Time to review law of the sea
Updated: 2011-08-30 08:10
By Li Jinming (China Daily)
As tension heats up in the South China Sea, some bordering countries insist on solving the dispute simply within the framework of the United Nations Convention on the Law of the Sea (UNCLOS), but this insistence ignores history and violates inter-temporal law, a doctrine of international law.
As early as 1843, former United States secretary of state Abel P. Upshur wrote in an official letter: "A people's right to land discovered in the 16th century is determined on the basis of international law as understood at that time and not on the basis of improved upon or more enlightened views 300 years later."
Robert Y. Jennings, British scholar in international law and former president of the International Court of Justice, has said: "A juridical fact must be appreciated in light of the law contemporary with it, and not the law in force at the time when a dispute in regard to it arises or falls to be settled."
Speaking of Chinese people's discovery of Xisha and Nansha islands, Choon-Ho Park, South Korean expert in the law of the sea, expressed doubt whether modern international law is fully applicable to the historical facts of pre-modern times, saying that the discovery and use of these islands should be in line with the circumstances of that time instead of the interpretation of modern laws.
L.F.L. Oppenheim's International Law: A Treatise says: "In former times, the two conditions of possession and administration, which now make the occupation effective, were not considered necessary for the acquisition of territory through occupation". In Oppenheim's opinion, in the age of discovery, some symbolic act other than "effective occupation" was enough to justify the acquisition of territory in light of the law contemporary with it. It was not until the 18th century that international law entailed "effective occupation", and only in the 19th century did countries conform to such regulations in their practices.
Viewed in this light, inter-temporal law can play a key role in solving historical territorial disputes. China's sovereignty claim over the Xisha and Nansha islands can be justified from two aspects.
On one hand, China's sovereignty claim over the Nansha Islands can be traced back to centuries ago when there were fewer conditions for establishing title. Just as Daniel J. Dzurek, an US geographer, wrote, because the Nansha Islands and reefs were minuscule and had little economic importance until the development of extended jurisdiction under the new law of the sea, the claimants made little effort to secure clear title to them by means of occupation.
On the other, in the early 20th century, China mainly occupied the major islets of the two archipelagoes, such as the Yongxing Island and the Taiping Island, because in light of the law of the sea in force at that time, a country did not have to occupy every islet, rock and reef to claim its sovereignty over an archipelago, especially when the rest of the islets were faraway and hard to be reached.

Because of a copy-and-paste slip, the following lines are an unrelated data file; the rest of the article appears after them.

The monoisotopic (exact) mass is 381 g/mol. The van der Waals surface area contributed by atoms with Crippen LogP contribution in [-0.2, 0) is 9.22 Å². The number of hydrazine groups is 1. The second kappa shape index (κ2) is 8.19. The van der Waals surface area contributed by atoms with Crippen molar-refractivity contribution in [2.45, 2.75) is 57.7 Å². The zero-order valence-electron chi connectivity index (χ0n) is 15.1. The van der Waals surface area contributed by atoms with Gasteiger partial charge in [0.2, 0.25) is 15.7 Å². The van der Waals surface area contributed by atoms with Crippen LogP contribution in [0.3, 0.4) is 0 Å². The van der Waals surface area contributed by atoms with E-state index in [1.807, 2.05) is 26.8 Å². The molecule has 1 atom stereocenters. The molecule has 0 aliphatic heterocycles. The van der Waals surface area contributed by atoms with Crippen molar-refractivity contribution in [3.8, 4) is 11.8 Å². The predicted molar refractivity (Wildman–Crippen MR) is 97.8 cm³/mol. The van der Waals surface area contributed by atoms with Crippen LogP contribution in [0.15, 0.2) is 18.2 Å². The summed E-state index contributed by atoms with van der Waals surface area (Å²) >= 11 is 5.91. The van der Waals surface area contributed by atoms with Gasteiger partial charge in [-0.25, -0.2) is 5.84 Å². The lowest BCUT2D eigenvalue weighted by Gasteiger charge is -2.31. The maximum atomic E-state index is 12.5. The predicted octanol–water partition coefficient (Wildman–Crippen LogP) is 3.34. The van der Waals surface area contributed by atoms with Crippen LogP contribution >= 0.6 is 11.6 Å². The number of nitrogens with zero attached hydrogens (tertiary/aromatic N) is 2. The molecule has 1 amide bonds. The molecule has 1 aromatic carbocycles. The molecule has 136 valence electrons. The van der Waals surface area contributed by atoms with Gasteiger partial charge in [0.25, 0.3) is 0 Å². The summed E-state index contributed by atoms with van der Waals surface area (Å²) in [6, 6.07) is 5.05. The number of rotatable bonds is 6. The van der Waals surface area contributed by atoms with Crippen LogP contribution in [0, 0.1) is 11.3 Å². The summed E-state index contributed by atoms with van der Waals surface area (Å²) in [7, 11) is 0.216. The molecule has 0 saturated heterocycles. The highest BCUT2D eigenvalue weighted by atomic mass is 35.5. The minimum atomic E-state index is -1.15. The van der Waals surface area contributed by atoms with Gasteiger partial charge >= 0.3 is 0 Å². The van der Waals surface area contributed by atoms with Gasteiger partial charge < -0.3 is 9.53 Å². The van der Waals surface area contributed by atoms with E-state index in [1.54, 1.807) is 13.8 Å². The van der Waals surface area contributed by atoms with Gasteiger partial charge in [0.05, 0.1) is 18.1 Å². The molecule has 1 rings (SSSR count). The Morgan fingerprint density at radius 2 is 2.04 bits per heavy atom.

China did not often reiterate its sovereignty over the islands before World War II, because it was universally acknowledged that a country does not have to frequently claim its sovereignty when there is no strong sovereignty request from other countries. Such a principle has been widely adopted in solving territorial disputes, including the 1928 Island of Palmas Case, 1931 Clipperton Island Arbitration and the 1933 Legal Status of Eastern Greenland.
Although UNCLOS is now the law in force to regulate maritime activities, it cannot deny China's historical rights over the Nansha Islands. China's traditional maritime border took shape in 1947, 47 years before UNCLOS came into force in 1994, when concepts such as continental shelf and exclusive economic zone were not yet known. Just as Chao Kuo-tsai, an expert in international law at Taiwan-based "National Chengchi University", has said, vested right is restricted by the law contemporary with it and cannot be withdrawn by laws coming into force later.
Moreover, according to UNCLOS, a coastal country enjoys certain rights over its exclusive economic zone, but such rights are restricted to the natural resources and the country has no sovereignty title over the islands in the region. Therefore, the surrounding countries in the South China Sea cannot use the exclusive economic zone as an excuse to forcibly occupy China's Nansha Islands, even though some of these islands are less than 200 nautical miles from their coastal baselines.
After UNCLOS came into force, some surrounding countries in the South China Sea have been using its articles beneficial to them to claim sovereignty and jurisdiction rights over the islands, and thus intensifying the disputes. The intensified disputes make the implementation of UNCLOS questionable.
Kriangsak Kittichaisaree, former legal officer in Thailand's Ministry of Foreign Affairs, has said: "The 1982 Law of the Sea Convention merely set a 'goal' to be achieved but is silent as to the method to be followed to achieve it. It restricts itself to setting a 'standard', leaving it to the States themselves, or to the Courts, to endow this standard with specific content".
By manipulating the shortcomings of UNCLOS, the surrounding countries have forcibly occupied China's Nansha Islands, are hindering China's offshore oil drilling, and driving away and even sinking Chinese trawlers. Confronted with such threats, China should consider its own situation before enforcing UNCLOS, clearly stipulating its rights over its exclusive economic zone and continental shelf. This is a basic right of a sovereign country and the right way to defend the country's sovereignty and maritime interests.
The author is a professor at the Center for Southeast Asia Studies, Xiamen University, Fujian province.
(China Daily 08/30/2011 page9)